Cartoonist draws attention to climate change with humor

Alex Hallatt's 'Arctic Circle' comic, with its fun yet scientific approach, has been going strong for 10 years.

When Alex Hallatt started drawing her ‘Arctic Circle’ comic ten years ago, she never dreamed it would still be going strong in 2017. The environmental issues that were just starting to appear on people’s radar have remained front-and-center, mired in divisive debate and making her artistic-political commentary more relevant than ever.

‘Arctic Circle’ has been syndicated with King Features since 2007. (We even wrote about it on TreeHugger way back then!). It tells the ongoing story of three little penguins who moved to the small town of Snowpeak in the North Pole, where they hang out with friends – a polar bear, snow bunny, lemming, and an Arctic tern. Their adventures and commentaries are cleverly designed by Hallatt to draw attention to climate change, pollution, and, as described in a press release, "everything the 21st century has thrown at them, including fashion, Facebook, and genetic modification gone wild."

Arctic Circle cartoon© Alex Hallatt

Hallatt told the Washington Post in an interview for World Oceans Day yesterday:

“One thing that surprises me is that I am still writing about the same environmental issues that I was at the beginning. I thought most of us would be on the same page by now, in terms of acting against climate change, for example… I would have given up creating it some time ago, if I felt I didn’t have something to say.”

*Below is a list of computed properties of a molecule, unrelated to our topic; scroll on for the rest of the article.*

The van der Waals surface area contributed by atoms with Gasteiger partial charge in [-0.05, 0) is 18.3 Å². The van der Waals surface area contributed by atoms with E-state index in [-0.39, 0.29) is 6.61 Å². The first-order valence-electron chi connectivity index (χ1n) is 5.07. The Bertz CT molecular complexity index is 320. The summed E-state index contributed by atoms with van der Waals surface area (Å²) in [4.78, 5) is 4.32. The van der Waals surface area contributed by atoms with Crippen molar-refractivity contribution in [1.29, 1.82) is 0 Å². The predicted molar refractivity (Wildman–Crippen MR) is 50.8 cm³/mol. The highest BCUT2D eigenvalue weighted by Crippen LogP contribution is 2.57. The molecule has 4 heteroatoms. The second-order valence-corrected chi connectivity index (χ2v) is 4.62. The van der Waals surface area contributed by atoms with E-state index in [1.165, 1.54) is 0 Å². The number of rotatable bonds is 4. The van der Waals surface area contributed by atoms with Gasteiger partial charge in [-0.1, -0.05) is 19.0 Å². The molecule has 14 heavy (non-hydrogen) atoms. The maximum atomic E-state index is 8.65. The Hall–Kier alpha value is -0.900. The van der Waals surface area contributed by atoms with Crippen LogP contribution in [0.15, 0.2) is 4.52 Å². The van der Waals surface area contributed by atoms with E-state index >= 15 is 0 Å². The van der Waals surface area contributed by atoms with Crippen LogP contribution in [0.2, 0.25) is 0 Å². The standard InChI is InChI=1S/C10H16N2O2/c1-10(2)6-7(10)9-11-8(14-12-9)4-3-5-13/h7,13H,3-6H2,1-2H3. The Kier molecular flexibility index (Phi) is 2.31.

Hallatt is a UK-born biochemist, children's author, and avid outdoorswoman who currently lives in Spain. She laments the fact that protecting the environment has become a partisan issue: “It is a matter of fact, not of opinion.” She hopes that using humor and art to educate about the threats facing the planet will entertain while spreading awareness, making a tough topic easier to digest.

Arctic Circle cartoon© Alex Hallatt

You can see more of Hallatt's work at Arctic Circle Cartoons and Alex Hallatt.com.

Tags: Artists | Arts | Global Climate Change | Humor

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